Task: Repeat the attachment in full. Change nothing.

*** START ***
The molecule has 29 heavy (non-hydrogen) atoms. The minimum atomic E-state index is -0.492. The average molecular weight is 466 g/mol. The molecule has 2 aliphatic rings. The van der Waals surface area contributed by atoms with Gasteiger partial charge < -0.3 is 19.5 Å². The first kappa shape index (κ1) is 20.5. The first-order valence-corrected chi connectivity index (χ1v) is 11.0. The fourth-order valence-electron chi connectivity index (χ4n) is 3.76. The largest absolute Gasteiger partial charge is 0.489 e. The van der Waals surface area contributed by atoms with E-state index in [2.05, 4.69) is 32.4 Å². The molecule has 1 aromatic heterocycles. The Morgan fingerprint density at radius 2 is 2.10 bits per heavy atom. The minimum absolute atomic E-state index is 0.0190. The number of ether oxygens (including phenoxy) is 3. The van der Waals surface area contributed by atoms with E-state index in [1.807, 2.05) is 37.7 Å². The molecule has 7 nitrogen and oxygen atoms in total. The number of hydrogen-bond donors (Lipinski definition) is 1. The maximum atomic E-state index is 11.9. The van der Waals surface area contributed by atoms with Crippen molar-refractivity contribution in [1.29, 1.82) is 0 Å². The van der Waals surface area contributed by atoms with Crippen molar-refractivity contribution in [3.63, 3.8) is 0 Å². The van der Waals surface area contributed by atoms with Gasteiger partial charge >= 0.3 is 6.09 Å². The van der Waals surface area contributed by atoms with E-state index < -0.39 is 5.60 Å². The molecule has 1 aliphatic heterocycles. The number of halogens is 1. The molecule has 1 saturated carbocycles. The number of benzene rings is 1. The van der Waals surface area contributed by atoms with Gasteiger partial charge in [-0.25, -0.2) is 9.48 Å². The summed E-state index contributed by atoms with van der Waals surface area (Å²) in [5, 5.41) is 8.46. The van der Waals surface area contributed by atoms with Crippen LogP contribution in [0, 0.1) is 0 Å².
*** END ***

The molecule has 29 heavy (non-hydrogen) atoms. The minimum atomic E-state index is -0.492. The average molecular weight is 466 g/mol. The molecule has 2 aliphatic rings. The van der Waals surface area contributed by atoms with Gasteiger partial charge < -0.3 is 19.5 Å². The first kappa shape index (κ1) is 20.5. The first-order valence-corrected chi connectivity index (χ1v) is 11.0. The fourth-order valence-electron chi connectivity index (χ4n) is 3.76. The largest absolute Gasteiger partial charge is 0.489 e. The van der Waals surface area contributed by atoms with E-state index in [2.05, 4.69) is 32.4 Å². The molecule has 1 aromatic heterocycles. The Morgan fingerprint density at radius 2 is 2.10 bits per heavy atom. The minimum absolute atomic E-state index is 0.0190. The number of ether oxygens (including phenoxy) is 3. The van der Waals surface area contributed by atoms with E-state index in [1.807, 2.05) is 37.7 Å². The molecule has 7 nitrogen and oxygen atoms in total. The number of hydrogen-bond donors (Lipinski definition) is 1. The maximum atomic E-state index is 11.9. The van der Waals surface area contributed by atoms with Crippen molar-refractivity contribution in [1.29, 1.82) is 0 Å². The van der Waals surface area contributed by atoms with Crippen molar-refractivity contribution in [3.63, 3.8) is 0 Å². The van der Waals surface area contributed by atoms with Gasteiger partial charge >= 0.3 is 6.09 Å². The van der Waals surface area contributed by atoms with E-state index < -0.39 is 5.60 Å². The molecule has 1 aliphatic heterocycles. The number of halogens is 1. The molecule has 1 saturated carbocycles. The number of benzene rings is 1. The van der Waals surface area contributed by atoms with Gasteiger partial charge in [-0.25, -0.2) is 9.48 Å². The summed E-state index contributed by atoms with van der Waals surface area (Å²) in [5, 5.41) is 8.46. The van der Waals surface area contributed by atoms with Crippen LogP contribution in [0, 0.1) is 0 Å².